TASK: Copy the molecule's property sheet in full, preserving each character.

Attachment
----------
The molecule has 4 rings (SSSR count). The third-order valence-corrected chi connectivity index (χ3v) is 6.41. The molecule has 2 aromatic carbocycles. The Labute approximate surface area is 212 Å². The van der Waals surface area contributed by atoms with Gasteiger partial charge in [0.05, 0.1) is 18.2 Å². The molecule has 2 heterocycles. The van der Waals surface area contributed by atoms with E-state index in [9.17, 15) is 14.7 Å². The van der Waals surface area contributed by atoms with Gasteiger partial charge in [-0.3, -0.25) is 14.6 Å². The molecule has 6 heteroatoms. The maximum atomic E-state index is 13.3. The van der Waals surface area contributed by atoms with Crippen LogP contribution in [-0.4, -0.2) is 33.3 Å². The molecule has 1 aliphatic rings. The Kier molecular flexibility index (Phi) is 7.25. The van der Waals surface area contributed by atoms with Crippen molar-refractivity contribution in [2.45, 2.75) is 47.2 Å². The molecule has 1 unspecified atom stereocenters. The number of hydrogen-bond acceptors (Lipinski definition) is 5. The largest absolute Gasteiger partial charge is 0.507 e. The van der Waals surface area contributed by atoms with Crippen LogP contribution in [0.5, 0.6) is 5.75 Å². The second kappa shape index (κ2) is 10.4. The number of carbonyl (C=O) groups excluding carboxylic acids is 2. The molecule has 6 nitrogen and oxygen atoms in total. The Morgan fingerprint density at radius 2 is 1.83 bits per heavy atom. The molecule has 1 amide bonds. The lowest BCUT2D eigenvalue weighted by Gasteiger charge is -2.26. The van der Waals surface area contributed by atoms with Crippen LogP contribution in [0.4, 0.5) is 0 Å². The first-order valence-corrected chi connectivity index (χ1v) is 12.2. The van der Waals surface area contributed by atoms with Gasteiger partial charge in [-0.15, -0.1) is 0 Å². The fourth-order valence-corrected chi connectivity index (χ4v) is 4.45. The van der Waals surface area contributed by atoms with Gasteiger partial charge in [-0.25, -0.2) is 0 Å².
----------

The molecule has 4 rings (SSSR count). The third-order valence-corrected chi connectivity index (χ3v) is 6.41. The molecule has 2 aromatic carbocycles. The Labute approximate surface area is 212 Å². The van der Waals surface area contributed by atoms with Gasteiger partial charge in [0.05, 0.1) is 18.2 Å². The molecule has 2 heterocycles. The van der Waals surface area contributed by atoms with E-state index in [9.17, 15) is 14.7 Å². The van der Waals surface area contributed by atoms with Gasteiger partial charge in [-0.3, -0.25) is 14.6 Å². The molecule has 6 heteroatoms. The maximum atomic E-state index is 13.3. The van der Waals surface area contributed by atoms with Crippen LogP contribution in [-0.4, -0.2) is 33.3 Å². The molecule has 1 aliphatic rings. The Kier molecular flexibility index (Phi) is 7.25. The van der Waals surface area contributed by atoms with Crippen molar-refractivity contribution in [2.45, 2.75) is 47.2 Å². The molecule has 1 unspecified atom stereocenters. The number of hydrogen-bond acceptors (Lipinski definition) is 5. The largest absolute Gasteiger partial charge is 0.507 e. The van der Waals surface area contributed by atoms with Crippen LogP contribution in [0.5, 0.6) is 5.75 Å². The second kappa shape index (κ2) is 10.4. The number of carbonyl (C=O) groups excluding carboxylic acids is 2. The molecule has 6 nitrogen and oxygen atoms in total. The Morgan fingerprint density at radius 2 is 1.83 bits per heavy atom. The molecule has 1 amide bonds. The lowest BCUT2D eigenvalue weighted by Gasteiger charge is -2.26. The van der Waals surface area contributed by atoms with Crippen LogP contribution in [0.4, 0.5) is 0 Å². The first-order valence-corrected chi connectivity index (χ1v) is 12.2. The van der Waals surface area contributed by atoms with Gasteiger partial charge in [-0.15, -0.1) is 0 Å². The fourth-order valence-corrected chi connectivity index (χ4v) is 4.45. The van der Waals surface area contributed by atoms with Gasteiger partial charge in [-0.25, -0.2) is 0 Å².